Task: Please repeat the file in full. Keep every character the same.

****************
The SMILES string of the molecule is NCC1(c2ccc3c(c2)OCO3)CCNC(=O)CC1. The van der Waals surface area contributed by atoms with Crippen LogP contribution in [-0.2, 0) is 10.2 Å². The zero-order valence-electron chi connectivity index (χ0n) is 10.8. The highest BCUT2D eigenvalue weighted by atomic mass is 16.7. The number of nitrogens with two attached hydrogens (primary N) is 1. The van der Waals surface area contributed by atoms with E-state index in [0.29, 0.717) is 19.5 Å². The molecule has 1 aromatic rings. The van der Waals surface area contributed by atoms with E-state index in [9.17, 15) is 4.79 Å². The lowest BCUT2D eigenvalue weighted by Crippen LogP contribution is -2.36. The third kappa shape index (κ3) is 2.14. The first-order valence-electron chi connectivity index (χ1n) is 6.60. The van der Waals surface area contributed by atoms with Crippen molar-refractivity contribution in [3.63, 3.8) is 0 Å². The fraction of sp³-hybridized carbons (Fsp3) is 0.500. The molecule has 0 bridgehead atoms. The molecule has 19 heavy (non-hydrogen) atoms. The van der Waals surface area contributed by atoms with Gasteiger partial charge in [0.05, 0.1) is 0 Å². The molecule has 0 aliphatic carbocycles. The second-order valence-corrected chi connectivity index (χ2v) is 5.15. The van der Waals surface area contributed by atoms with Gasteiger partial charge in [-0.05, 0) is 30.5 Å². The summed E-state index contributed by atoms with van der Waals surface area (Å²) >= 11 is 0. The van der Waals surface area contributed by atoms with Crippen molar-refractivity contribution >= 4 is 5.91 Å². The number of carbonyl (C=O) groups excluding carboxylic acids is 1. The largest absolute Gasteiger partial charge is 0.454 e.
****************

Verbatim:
The SMILES string of the molecule is NCC1(c2ccc3c(c2)OCO3)CCNC(=O)CC1. The van der Waals surface area contributed by atoms with Crippen LogP contribution in [-0.2, 0) is 10.2 Å². The zero-order valence-electron chi connectivity index (χ0n) is 10.8. The highest BCUT2D eigenvalue weighted by atomic mass is 16.7. The number of nitrogens with two attached hydrogens (primary N) is 1. The van der Waals surface area contributed by atoms with E-state index in [0.29, 0.717) is 19.5 Å². The molecule has 1 aromatic rings. The van der Waals surface area contributed by atoms with E-state index in [9.17, 15) is 4.79 Å². The lowest BCUT2D eigenvalue weighted by Crippen LogP contribution is -2.36. The third kappa shape index (κ3) is 2.14. The first-order valence-electron chi connectivity index (χ1n) is 6.60. The van der Waals surface area contributed by atoms with Crippen molar-refractivity contribution in [3.63, 3.8) is 0 Å². The fraction of sp³-hybridized carbons (Fsp3) is 0.500. The molecule has 0 bridgehead atoms. The molecule has 19 heavy (non-hydrogen) atoms. The van der Waals surface area contributed by atoms with Gasteiger partial charge in [0.05, 0.1) is 0 Å². The molecule has 0 aliphatic carbocycles. The second-order valence-corrected chi connectivity index (χ2v) is 5.15. The van der Waals surface area contributed by atoms with Gasteiger partial charge in [-0.05, 0) is 30.5 Å². The summed E-state index contributed by atoms with van der Waals surface area (Å²) >= 11 is 0. The van der Waals surface area contributed by atoms with Crippen molar-refractivity contribution >= 4 is 5.91 Å². The number of carbonyl (C=O) groups excluding carboxylic acids is 1. The largest absolute Gasteiger partial charge is 0.454 e.